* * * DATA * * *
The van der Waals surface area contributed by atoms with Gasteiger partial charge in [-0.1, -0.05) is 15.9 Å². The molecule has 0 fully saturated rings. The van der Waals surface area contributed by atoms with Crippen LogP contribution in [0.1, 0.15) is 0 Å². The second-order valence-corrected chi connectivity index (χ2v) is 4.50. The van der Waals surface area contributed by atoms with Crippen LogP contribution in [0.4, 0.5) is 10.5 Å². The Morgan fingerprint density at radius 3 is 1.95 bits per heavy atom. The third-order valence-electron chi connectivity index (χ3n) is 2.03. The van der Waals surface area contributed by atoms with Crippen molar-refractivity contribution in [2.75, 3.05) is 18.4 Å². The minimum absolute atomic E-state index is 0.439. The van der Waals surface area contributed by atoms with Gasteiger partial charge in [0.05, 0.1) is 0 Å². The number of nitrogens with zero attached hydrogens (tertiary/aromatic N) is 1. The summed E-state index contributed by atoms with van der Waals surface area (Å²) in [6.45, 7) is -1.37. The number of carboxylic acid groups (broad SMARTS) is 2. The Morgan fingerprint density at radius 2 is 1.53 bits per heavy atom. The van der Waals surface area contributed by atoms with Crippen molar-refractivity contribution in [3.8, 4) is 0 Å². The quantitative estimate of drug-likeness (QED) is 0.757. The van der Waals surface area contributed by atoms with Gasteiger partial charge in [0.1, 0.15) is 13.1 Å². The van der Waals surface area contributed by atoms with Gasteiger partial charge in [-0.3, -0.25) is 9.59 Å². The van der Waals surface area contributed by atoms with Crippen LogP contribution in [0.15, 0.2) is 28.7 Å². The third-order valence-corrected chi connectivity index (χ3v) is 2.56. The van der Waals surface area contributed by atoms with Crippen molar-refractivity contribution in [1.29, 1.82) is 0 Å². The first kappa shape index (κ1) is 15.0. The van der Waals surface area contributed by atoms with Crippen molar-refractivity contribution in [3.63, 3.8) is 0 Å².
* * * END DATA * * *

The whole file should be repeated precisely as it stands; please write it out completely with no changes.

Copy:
The van der Waals surface area contributed by atoms with Gasteiger partial charge in [-0.1, -0.05) is 15.9 Å². The molecule has 0 fully saturated rings. The van der Waals surface area contributed by atoms with Crippen LogP contribution in [0.1, 0.15) is 0 Å². The second-order valence-corrected chi connectivity index (χ2v) is 4.50. The van der Waals surface area contributed by atoms with Crippen LogP contribution in [0.4, 0.5) is 10.5 Å². The Morgan fingerprint density at radius 3 is 1.95 bits per heavy atom. The third-order valence-electron chi connectivity index (χ3n) is 2.03. The van der Waals surface area contributed by atoms with Crippen molar-refractivity contribution in [2.75, 3.05) is 18.4 Å². The minimum absolute atomic E-state index is 0.439. The van der Waals surface area contributed by atoms with Gasteiger partial charge in [0.05, 0.1) is 0 Å². The number of nitrogens with zero attached hydrogens (tertiary/aromatic N) is 1. The summed E-state index contributed by atoms with van der Waals surface area (Å²) in [6.45, 7) is -1.37. The number of carboxylic acid groups (broad SMARTS) is 2. The Morgan fingerprint density at radius 2 is 1.53 bits per heavy atom. The van der Waals surface area contributed by atoms with Crippen molar-refractivity contribution in [3.8, 4) is 0 Å². The quantitative estimate of drug-likeness (QED) is 0.757. The van der Waals surface area contributed by atoms with Gasteiger partial charge in [0.1, 0.15) is 13.1 Å². The van der Waals surface area contributed by atoms with Gasteiger partial charge in [-0.3, -0.25) is 9.59 Å². The van der Waals surface area contributed by atoms with Crippen LogP contribution in [0.15, 0.2) is 28.7 Å². The third-order valence-corrected chi connectivity index (χ3v) is 2.56. The van der Waals surface area contributed by atoms with Crippen molar-refractivity contribution in [1.29, 1.82) is 0 Å². The first kappa shape index (κ1) is 15.0. The van der Waals surface area contributed by atoms with Crippen molar-refractivity contribution in [3.63, 3.8) is 0 Å².